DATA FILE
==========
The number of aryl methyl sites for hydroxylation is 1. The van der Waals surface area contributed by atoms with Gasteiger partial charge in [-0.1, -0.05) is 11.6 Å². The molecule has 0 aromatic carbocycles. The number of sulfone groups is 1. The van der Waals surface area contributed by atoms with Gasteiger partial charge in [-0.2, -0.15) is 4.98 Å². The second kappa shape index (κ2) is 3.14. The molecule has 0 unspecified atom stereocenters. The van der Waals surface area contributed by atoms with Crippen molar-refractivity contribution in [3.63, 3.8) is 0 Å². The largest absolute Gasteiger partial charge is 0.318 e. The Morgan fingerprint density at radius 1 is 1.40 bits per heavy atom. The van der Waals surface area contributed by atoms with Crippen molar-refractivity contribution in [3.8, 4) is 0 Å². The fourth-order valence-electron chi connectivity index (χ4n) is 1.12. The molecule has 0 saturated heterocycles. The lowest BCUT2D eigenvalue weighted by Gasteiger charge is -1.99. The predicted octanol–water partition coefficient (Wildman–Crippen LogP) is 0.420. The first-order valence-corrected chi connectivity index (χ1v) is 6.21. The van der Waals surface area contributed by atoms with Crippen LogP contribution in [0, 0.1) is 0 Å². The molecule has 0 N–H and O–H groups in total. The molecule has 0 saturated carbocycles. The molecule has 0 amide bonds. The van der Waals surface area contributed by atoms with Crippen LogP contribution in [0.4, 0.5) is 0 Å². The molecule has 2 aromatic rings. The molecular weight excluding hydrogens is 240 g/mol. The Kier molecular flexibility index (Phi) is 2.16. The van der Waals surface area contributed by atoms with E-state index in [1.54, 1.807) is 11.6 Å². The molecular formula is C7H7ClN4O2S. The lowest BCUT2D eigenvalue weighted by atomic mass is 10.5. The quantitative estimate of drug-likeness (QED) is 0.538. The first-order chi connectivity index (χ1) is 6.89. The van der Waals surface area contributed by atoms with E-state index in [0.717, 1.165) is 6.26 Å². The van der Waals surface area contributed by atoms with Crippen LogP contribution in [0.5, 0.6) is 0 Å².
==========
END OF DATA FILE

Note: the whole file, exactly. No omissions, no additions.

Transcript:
The number of aryl methyl sites for hydroxylation is 1. The van der Waals surface area contributed by atoms with Gasteiger partial charge in [-0.1, -0.05) is 11.6 Å². The molecule has 0 aromatic carbocycles. The number of sulfone groups is 1. The van der Waals surface area contributed by atoms with Gasteiger partial charge in [-0.2, -0.15) is 4.98 Å². The second kappa shape index (κ2) is 3.14. The molecule has 0 unspecified atom stereocenters. The van der Waals surface area contributed by atoms with Crippen molar-refractivity contribution in [3.63, 3.8) is 0 Å². The largest absolute Gasteiger partial charge is 0.318 e. The Morgan fingerprint density at radius 1 is 1.40 bits per heavy atom. The van der Waals surface area contributed by atoms with Crippen molar-refractivity contribution in [3.8, 4) is 0 Å². The fourth-order valence-electron chi connectivity index (χ4n) is 1.12. The molecule has 0 saturated heterocycles. The lowest BCUT2D eigenvalue weighted by Gasteiger charge is -1.99. The predicted octanol–water partition coefficient (Wildman–Crippen LogP) is 0.420. The first-order valence-corrected chi connectivity index (χ1v) is 6.21. The van der Waals surface area contributed by atoms with Crippen LogP contribution in [0, 0.1) is 0 Å². The molecule has 0 N–H and O–H groups in total. The molecule has 0 saturated carbocycles. The molecule has 0 amide bonds. The van der Waals surface area contributed by atoms with Crippen LogP contribution in [0.4, 0.5) is 0 Å². The molecule has 2 aromatic rings. The molecular weight excluding hydrogens is 240 g/mol. The Kier molecular flexibility index (Phi) is 2.16. The van der Waals surface area contributed by atoms with E-state index in [1.54, 1.807) is 11.6 Å². The molecular formula is C7H7ClN4O2S. The lowest BCUT2D eigenvalue weighted by atomic mass is 10.5. The quantitative estimate of drug-likeness (QED) is 0.538. The first-order chi connectivity index (χ1) is 6.89. The van der Waals surface area contributed by atoms with E-state index in [0.717, 1.165) is 6.26 Å². The van der Waals surface area contributed by atoms with Crippen LogP contribution in [0.5, 0.6) is 0 Å².